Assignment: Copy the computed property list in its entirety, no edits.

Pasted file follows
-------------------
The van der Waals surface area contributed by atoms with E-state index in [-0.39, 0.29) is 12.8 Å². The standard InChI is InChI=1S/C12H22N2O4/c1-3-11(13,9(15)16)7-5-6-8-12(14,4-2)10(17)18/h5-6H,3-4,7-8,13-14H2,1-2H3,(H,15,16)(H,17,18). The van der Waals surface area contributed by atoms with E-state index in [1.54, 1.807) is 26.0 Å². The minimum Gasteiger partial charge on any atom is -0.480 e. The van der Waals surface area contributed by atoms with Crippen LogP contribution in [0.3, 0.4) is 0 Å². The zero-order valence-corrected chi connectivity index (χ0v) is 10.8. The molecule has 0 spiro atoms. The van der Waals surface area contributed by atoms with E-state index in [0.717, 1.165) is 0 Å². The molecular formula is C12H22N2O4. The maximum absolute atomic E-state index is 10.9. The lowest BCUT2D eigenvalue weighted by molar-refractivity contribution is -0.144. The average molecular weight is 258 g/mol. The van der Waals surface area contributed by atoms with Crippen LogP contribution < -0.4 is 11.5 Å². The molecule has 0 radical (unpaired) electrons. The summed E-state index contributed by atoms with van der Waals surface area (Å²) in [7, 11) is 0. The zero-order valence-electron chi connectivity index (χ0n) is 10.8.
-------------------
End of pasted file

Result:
The van der Waals surface area contributed by atoms with E-state index in [-0.39, 0.29) is 12.8 Å². The standard InChI is InChI=1S/C12H22N2O4/c1-3-11(13,9(15)16)7-5-6-8-12(14,4-2)10(17)18/h5-6H,3-4,7-8,13-14H2,1-2H3,(H,15,16)(H,17,18). The van der Waals surface area contributed by atoms with E-state index in [1.54, 1.807) is 26.0 Å². The minimum Gasteiger partial charge on any atom is -0.480 e. The van der Waals surface area contributed by atoms with Crippen LogP contribution in [0.3, 0.4) is 0 Å². The zero-order valence-corrected chi connectivity index (χ0v) is 10.8. The molecule has 0 spiro atoms. The van der Waals surface area contributed by atoms with E-state index in [0.717, 1.165) is 0 Å². The molecular formula is C12H22N2O4. The maximum absolute atomic E-state index is 10.9. The lowest BCUT2D eigenvalue weighted by molar-refractivity contribution is -0.144. The average molecular weight is 258 g/mol. The van der Waals surface area contributed by atoms with Crippen LogP contribution < -0.4 is 11.5 Å². The molecule has 0 radical (unpaired) electrons. The summed E-state index contributed by atoms with van der Waals surface area (Å²) in [7, 11) is 0. The zero-order valence-electron chi connectivity index (χ0n) is 10.8.